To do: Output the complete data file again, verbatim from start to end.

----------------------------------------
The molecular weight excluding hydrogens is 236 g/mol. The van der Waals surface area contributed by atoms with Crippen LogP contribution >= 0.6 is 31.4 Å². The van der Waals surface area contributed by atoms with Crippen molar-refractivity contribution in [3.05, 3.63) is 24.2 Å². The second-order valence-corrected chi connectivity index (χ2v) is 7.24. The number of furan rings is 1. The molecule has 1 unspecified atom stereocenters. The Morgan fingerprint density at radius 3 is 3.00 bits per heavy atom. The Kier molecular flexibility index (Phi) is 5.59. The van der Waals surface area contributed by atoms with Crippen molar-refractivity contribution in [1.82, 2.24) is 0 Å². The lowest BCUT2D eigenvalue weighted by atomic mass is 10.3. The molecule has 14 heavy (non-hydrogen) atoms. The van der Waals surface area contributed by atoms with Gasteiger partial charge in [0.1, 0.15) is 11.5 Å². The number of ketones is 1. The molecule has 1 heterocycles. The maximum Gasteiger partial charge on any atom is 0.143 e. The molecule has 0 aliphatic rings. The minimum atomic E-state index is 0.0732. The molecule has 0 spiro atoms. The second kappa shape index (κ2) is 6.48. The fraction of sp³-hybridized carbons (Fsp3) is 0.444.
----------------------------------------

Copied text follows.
The molecular weight excluding hydrogens is 236 g/mol. The van der Waals surface area contributed by atoms with Crippen LogP contribution >= 0.6 is 31.4 Å². The van der Waals surface area contributed by atoms with Crippen molar-refractivity contribution in [3.05, 3.63) is 24.2 Å². The second-order valence-corrected chi connectivity index (χ2v) is 7.24. The number of furan rings is 1. The molecule has 1 unspecified atom stereocenters. The Morgan fingerprint density at radius 3 is 3.00 bits per heavy atom. The Kier molecular flexibility index (Phi) is 5.59. The van der Waals surface area contributed by atoms with Crippen molar-refractivity contribution in [1.82, 2.24) is 0 Å². The lowest BCUT2D eigenvalue weighted by atomic mass is 10.3. The molecule has 14 heavy (non-hydrogen) atoms. The van der Waals surface area contributed by atoms with Gasteiger partial charge in [0.1, 0.15) is 11.5 Å². The number of ketones is 1. The molecule has 1 heterocycles. The maximum Gasteiger partial charge on any atom is 0.143 e. The molecule has 0 aliphatic rings. The minimum atomic E-state index is 0.0732. The molecule has 0 spiro atoms. The second kappa shape index (κ2) is 6.48. The fraction of sp³-hybridized carbons (Fsp3) is 0.444.